The brutality with which Rinku Sharma was murdered in the nation’s capital has sparked a debate among netizens regarding the rights to defend oneself considering that the establishment has repeatedly failed to protect Hindus be it Palghar or Kerala or West Bengal or Delhi.
Gun rights is an issue that has both pros and cons. It is important that we examine the present laws regarding rights of citizens owning a gun that they may use for self-defence. The colonial Arms Act of 1878 was repealed and replaced by the Arms Act of 1959 which was supplemented by the arms rules in 1962.
Even if the laws are better than that enacted by the British there are traces of colonial hangover in the laws nevertheless. The Act gives places arbitrary powers in the hands of licencing authorities thereby making the process to obtain a gun license a difficult and long-drawn one that may even take several years.
The laws regarding ownership of firearms as dictated by both the Arms Act and arms rules are as given below:
“The Arms Act 1959, classifies firearms into two categories- Prohibited Bore (PB) and Non Prohibited Bore (NPB). A bore simply is the thickness/ diameter of the bullet or so to speak, the hole in the middle of a barrel through which a bullet emerges.
Non Prohibited Bore weapons include arms such as- handguns of caliber .35, .32, .22 and .380. All civilians can apply for possession of an NPB by following the due procedure under Chapter II and Chapter III of the Arms Act 1959.
Prohibited Bore weapons include pistols(9 mm) and handguns of caliber .38, .455 and caliber .303 rifles. They also include semi automatic and fully automatic guns. Earlier, usually only defence personnel and family heirlooms could be issued PB category weapons but following the terror attacks of 2008 in Mumbai, the Government had to re- think about its gun ownership norms. Now, civilians who are apprehended by “grave and imminent threat” to their lives or who live in terrorist- prone areas, or government officials who have made themselves targets in front of terrorists by nature of their job, or MLAs or MPs or of citizens associated with anti- terrorist programmes or their family numbers. Issuing of license of PB weapons only applies to a specific species of weapons as notified by the Government in the Official Gazette, other species still remain prohibited to civilians.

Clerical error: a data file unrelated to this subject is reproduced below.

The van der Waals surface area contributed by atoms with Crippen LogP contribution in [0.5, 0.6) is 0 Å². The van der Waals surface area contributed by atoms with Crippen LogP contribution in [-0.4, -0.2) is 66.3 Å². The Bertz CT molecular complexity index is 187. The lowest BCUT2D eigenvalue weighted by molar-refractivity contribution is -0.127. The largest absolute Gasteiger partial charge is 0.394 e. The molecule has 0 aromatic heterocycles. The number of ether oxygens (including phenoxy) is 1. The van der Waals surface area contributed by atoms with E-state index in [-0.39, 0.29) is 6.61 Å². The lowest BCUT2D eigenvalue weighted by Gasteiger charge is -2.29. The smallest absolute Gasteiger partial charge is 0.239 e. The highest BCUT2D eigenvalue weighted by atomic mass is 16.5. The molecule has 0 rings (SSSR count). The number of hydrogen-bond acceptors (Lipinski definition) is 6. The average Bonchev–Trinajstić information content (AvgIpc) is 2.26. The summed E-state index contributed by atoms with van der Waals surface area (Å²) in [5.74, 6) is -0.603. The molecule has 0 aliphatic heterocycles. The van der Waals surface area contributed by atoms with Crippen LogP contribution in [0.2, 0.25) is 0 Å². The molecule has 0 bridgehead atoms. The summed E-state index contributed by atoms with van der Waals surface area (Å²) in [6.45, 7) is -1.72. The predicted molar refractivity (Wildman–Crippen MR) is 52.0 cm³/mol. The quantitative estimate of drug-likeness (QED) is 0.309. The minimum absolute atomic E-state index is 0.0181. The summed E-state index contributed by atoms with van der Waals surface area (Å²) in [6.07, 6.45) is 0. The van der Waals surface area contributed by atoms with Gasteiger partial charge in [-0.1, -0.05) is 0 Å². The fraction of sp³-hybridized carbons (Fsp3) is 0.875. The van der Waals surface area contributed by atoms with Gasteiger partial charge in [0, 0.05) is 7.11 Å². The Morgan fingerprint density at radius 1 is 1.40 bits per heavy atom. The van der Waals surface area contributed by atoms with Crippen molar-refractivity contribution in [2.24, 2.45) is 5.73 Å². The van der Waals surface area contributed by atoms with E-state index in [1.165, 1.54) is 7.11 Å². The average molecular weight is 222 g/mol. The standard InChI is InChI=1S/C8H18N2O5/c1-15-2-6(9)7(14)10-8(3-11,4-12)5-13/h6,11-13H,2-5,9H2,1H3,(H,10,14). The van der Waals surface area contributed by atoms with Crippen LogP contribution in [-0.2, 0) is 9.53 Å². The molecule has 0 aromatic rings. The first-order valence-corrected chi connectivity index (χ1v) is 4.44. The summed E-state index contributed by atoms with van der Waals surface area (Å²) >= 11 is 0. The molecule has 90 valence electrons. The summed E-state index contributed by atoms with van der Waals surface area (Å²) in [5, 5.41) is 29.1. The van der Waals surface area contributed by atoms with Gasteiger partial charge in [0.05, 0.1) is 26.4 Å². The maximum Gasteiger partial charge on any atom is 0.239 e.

Before 1987, the position was such that the license for possession of both of these categories could be granted by any state government personnel or any district magistrate. But after 1987, the granting of licenses for Prohibited Bore became entirely the responsibility of the central government.”
It is almost next to impossible for an ordinary citizen to own guns. Wion News details the process of gun purchase in Bharat. It also says “according to the National Crime Records Bureau, gun-related deaths increased from 3,063 to 3,655 between 2010 and 2014. But only 14 per cent of the victims in 2014 in India were killed by licenced guns. The rest were killed by illegal weapons, largely prevalent in the hinterlands.”
There is always going to be the risk of misuse, however, at present the bigger concern should be innocent Hindu lives being snuffed out just because they are vocally Hindus. This is even more important considering the fact that judicial and police systems are heavily biased against Hindus.
A case for judicial reforms has been made from time to time and the demand is not a recent one. It has always been easier for the so-called minorities to escape the clutches of law using the numerous loopholes while the same law is misused by vested political interests to jail Hindus. Ram Mandir verdict not withstanding, the Bharatiya judiciary has been and continues to be anti-Hindu.
The same judiciary which opens its doors at unearthly hours for terrorists but brushes aside insult to Hindu Dharma by stating that Hindutva is a political philosophy, can ever be expected to deliver justice to Hindus. We are dealing with a judiciary which can’t distinguish between superstitions and Hindu prayers such as Hanuman Chalisa. The judiciary suffers from a colonial hangover and borrows
European ideas of religion and thereby holds that those professing Sanatana Dharma don’t have religious denomination rights as guaranteed by Article 26 of the Bharatiya constitution. This underlines the fact as to why judicial reforms are urgently needed and also that judges need to be sensitized towards Hindu Dharma.
The insensitivity displayed by the Palghar police while three innocent Hindus were being lynched by a mob, the Munger police brutality, and the key accused in the Rinku Sharma murder case turning out to be a homeguard who was posted at Mongolpuri Police Station are some of the cases in point which show why police reforms are a must.
As we had said earlier the Bharatiya state treats Hindus, especially practising Hindus who still worship and honour the Gods their ancestors worshipped millennia ago, with thinly veiled contempt. In between the everyday discrimination encoded in our laws and systems, we get to see flashes of state brutality towards Hindus.
Till such time that the police and judiciary reforms are carried out and both these are made sensitive towards Hindus, the latter must be given the right to defend themselves. If the state cannot protect its citizens then at least the citizens must be allowed to protect themselves and their dear ones.
(Featured Image Source: Wion News)
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